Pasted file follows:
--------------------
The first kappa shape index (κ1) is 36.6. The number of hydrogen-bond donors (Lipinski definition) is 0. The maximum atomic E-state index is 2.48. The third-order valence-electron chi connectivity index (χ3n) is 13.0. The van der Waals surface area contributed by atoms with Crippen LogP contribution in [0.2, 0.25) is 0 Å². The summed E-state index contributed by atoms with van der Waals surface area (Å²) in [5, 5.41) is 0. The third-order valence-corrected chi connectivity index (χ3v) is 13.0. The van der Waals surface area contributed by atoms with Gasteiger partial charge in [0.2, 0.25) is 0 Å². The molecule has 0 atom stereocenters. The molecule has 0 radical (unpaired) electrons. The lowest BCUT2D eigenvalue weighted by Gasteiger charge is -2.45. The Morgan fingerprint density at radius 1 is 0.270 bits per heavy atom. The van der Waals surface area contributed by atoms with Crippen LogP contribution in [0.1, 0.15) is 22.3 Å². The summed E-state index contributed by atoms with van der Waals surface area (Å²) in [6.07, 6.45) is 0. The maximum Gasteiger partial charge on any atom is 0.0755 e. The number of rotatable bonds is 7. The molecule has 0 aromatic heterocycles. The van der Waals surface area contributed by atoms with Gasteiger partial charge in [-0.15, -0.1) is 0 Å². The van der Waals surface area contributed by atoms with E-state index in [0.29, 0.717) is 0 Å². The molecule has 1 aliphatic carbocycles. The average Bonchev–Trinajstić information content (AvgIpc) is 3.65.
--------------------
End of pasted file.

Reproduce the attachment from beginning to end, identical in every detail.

The first kappa shape index (κ1) is 36.6. The number of hydrogen-bond donors (Lipinski definition) is 0. The maximum atomic E-state index is 2.48. The third-order valence-electron chi connectivity index (χ3n) is 13.0. The van der Waals surface area contributed by atoms with Crippen LogP contribution in [0.2, 0.25) is 0 Å². The summed E-state index contributed by atoms with van der Waals surface area (Å²) in [5, 5.41) is 0. The third-order valence-corrected chi connectivity index (χ3v) is 13.0. The van der Waals surface area contributed by atoms with Gasteiger partial charge in [0.2, 0.25) is 0 Å². The molecule has 0 atom stereocenters. The molecule has 0 radical (unpaired) electrons. The lowest BCUT2D eigenvalue weighted by Gasteiger charge is -2.45. The Morgan fingerprint density at radius 1 is 0.270 bits per heavy atom. The van der Waals surface area contributed by atoms with Crippen LogP contribution in [0.1, 0.15) is 22.3 Å². The summed E-state index contributed by atoms with van der Waals surface area (Å²) in [6.07, 6.45) is 0. The maximum Gasteiger partial charge on any atom is 0.0755 e. The number of rotatable bonds is 7. The molecule has 0 aromatic heterocycles. The van der Waals surface area contributed by atoms with Gasteiger partial charge in [-0.15, -0.1) is 0 Å². The van der Waals surface area contributed by atoms with E-state index in [0.29, 0.717) is 0 Å². The molecule has 1 aliphatic carbocycles. The average Bonchev–Trinajstić information content (AvgIpc) is 3.65.